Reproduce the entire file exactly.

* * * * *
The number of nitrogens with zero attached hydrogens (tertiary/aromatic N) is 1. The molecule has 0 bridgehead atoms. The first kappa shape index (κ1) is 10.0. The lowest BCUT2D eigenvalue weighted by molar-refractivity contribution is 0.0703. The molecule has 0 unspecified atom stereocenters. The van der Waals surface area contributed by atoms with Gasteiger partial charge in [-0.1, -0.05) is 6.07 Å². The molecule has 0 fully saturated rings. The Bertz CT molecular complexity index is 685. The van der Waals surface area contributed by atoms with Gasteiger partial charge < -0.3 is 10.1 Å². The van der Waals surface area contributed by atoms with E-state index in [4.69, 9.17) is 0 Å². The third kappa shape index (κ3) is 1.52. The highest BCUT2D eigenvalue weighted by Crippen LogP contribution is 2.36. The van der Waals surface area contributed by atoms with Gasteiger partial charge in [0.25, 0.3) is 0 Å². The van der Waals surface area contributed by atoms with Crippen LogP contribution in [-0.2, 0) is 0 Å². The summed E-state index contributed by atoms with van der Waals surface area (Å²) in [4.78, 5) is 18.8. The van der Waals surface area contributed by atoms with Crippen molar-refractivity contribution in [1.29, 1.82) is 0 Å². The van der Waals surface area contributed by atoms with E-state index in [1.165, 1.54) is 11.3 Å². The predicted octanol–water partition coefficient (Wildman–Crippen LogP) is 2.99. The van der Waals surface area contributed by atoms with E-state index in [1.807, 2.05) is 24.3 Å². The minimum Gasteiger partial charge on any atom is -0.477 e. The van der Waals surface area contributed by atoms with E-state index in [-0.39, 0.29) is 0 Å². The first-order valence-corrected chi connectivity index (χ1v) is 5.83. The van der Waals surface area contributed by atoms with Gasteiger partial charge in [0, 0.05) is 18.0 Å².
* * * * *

The number of nitrogens with zero attached hydrogens (tertiary/aromatic N) is 1. The molecule has 0 bridgehead atoms. The first kappa shape index (κ1) is 10.0. The lowest BCUT2D eigenvalue weighted by molar-refractivity contribution is 0.0703. The molecule has 0 unspecified atom stereocenters. The van der Waals surface area contributed by atoms with Gasteiger partial charge in [-0.1, -0.05) is 6.07 Å². The molecule has 0 fully saturated rings. The Bertz CT molecular complexity index is 685. The van der Waals surface area contributed by atoms with Gasteiger partial charge < -0.3 is 10.1 Å². The van der Waals surface area contributed by atoms with E-state index in [4.69, 9.17) is 0 Å². The third kappa shape index (κ3) is 1.52. The highest BCUT2D eigenvalue weighted by Crippen LogP contribution is 2.36. The van der Waals surface area contributed by atoms with Gasteiger partial charge in [0.25, 0.3) is 0 Å². The van der Waals surface area contributed by atoms with Crippen LogP contribution in [-0.2, 0) is 0 Å². The summed E-state index contributed by atoms with van der Waals surface area (Å²) in [4.78, 5) is 18.8. The van der Waals surface area contributed by atoms with Crippen molar-refractivity contribution in [1.29, 1.82) is 0 Å². The van der Waals surface area contributed by atoms with E-state index in [1.165, 1.54) is 11.3 Å². The predicted octanol–water partition coefficient (Wildman–Crippen LogP) is 2.99. The van der Waals surface area contributed by atoms with E-state index in [1.807, 2.05) is 24.3 Å². The minimum Gasteiger partial charge on any atom is -0.477 e. The van der Waals surface area contributed by atoms with E-state index in [-0.39, 0.29) is 0 Å². The first-order valence-corrected chi connectivity index (χ1v) is 5.83. The van der Waals surface area contributed by atoms with Gasteiger partial charge in [0, 0.05) is 18.0 Å².